The Indianola Community School District has been working on a hefty homework assignment, and this week marks the first deadline.
This district, like every other in the state, needed to submit a “Return-to-Learn” plan to the Iowa Department of Education by Wednesday, as required by the DE and Gov. Kim Reynolds.
It focuses on how classes will resume this fall amid COVID-19, which led to school closures this past spring. But, according to Superintendent Art Sathoff, Return-to-Learn is more of a “list of assurances” than a detailed plan.
So, locally, the homework goes on.
“We continue to plan for different Return-to-Learn scenarios and follow developments with the virus and guidance from the state and health department,” Sathoff said.
On Monday, he released a video outlining some of the district’s ideas. The full video can be found here.
One main feature, as required by Return-to-Learn, is the formation of not just one plan, but three.
After all, depending on what health guidelines call for, classes may resume onsite, which Sathoff described as “on a normal schedule with added precautions;” remotely, which would be a required version of this spring’s voluntary online learning; or as a hybrid of the two.
Under the hybrid model, students may be onsite three or four days a week, Sathoff explained, and learning remotely the other days.
“That’s a scenario that I know gets complicated for the school, with transportation and staffing, and especially for parents … if they need to have childcare one or two days a week, for example,” he noted.
But then, the other scenarios have their own challenges. For instance, to ensure that all students would have equal access to remote learning, the district will issue a device to each of them. Until now, only youths in grades six through 12 had them.
“We already had a great commitment as a district to technology integration and digital learning, so this really probably speeded up our timetable a bit,” said Sathoff. “But it’s a fairly natural progression to what we were already working on.”
The intent is to issue iPads to pre-kindergarten students and Chromebooks to those in kindergarten through fifth grade. The district will foot the bill: $52,920 for the former, and $367,370 for the latter.
For this purpose, the Indianola School Board has approved spending up to $660,000 in all from the general fund, in anticipation of extra costs like cases and management software.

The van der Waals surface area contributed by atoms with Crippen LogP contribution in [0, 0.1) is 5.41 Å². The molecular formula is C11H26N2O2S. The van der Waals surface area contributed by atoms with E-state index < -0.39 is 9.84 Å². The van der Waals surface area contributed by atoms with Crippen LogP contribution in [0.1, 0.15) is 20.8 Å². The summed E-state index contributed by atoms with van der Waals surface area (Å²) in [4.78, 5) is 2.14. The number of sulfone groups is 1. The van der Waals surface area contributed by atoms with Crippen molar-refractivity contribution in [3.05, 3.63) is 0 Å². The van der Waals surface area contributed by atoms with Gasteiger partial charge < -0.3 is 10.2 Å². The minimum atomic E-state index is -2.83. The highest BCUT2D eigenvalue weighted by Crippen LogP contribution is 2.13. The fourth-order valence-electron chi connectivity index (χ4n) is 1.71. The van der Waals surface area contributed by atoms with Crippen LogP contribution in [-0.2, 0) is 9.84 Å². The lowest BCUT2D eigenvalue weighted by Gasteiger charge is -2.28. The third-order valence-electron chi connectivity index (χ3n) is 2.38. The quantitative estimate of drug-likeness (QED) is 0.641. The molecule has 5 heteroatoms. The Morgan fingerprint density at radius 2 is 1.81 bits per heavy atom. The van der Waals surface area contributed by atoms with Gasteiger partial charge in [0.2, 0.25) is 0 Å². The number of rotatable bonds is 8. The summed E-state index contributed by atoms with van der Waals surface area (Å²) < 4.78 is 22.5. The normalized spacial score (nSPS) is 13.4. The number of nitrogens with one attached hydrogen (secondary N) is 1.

NO ‘SILVER BULLET’
But even the most familiar option, onsite learning, poses its share of challenges.
“Health and safety, of course, is on everyone’s mind,” Sathoff said in the video. “We’re doing a lot of planning and conversing about what we could do to safely serve our students and staff.”
The district plans to beef up sanitation, from custodians’ use of hydrostatic sprayers, to new hand-sanitizer stations throughout the buildings.
A “couple hundred” touchless thermometers have been ordered to increase staff's ability to take temperatures. Plans are in the works to isolate students who become ill, and follow up on their recovery. Masks will be allowed, but not required.
“We think it would be extremely difficult to require that, particularly with younger students, and make available the number of masks that we would have to,” Sathoff said. “But certainly we would respect people’s desire if they did choose to wear a mask.”
One of the buzz words of the summer — “social distancing” — will be part of ICSD’s vernacular this fall.
“We will physical distance when appropriate and possible,” Sathoff said after airing the video. “There could be situations where fewer grade levels would be at lunch or recess together. Some classroom activities could be curtailed, such as sitting shoulder to shoulder on the carpet in an elementary situation.”
To work on its Return-to-Learn plan, the district formed several teams to cover the seven areas recommended by the DE: leadership, infrastructure, health and safety, academics, social-emotional-behavioral health, equity and data considerations.
The document drew criticism from those who believe it doesn’t go far enough to ensure the health of students and teachers, including the Iowa State Education Association.
According to Sathoff, he isn’t aware of such a list from the Indianola Education Association, “although I’m sure we have had individual members give input.”
This past week, the district also sought feedback from parents and teachers via surveys about technology and family needs, and more surveys are possible.
Sathoff emphasized that the district, as well as the DE, are trying to plan for an ever-evolving situation in the pandemic. A lot could change before Irving Elementary, the district’s year-round program, resumes classes on Aug. 4, or the rest of the buildings follow suit on Aug. 25.
“As far as the DE, I try not to second guess decision makers who are doing the best they can with the information they have,” Sathoff said. “People should remember that, as schools and the DE are planning, that a lot can change with the virus in six to eight weeks, and guidance and plans can change, too.”
In the meantime, district leaders will be digging deeper into planning, with more updates to come.
“There is not a one-size-fits-all solution or silver bullet,” Sathoff said. “We have to try to serve all of our students, families and staff well, and that is a very big challenge. Most people have been pretty understanding and appreciative.”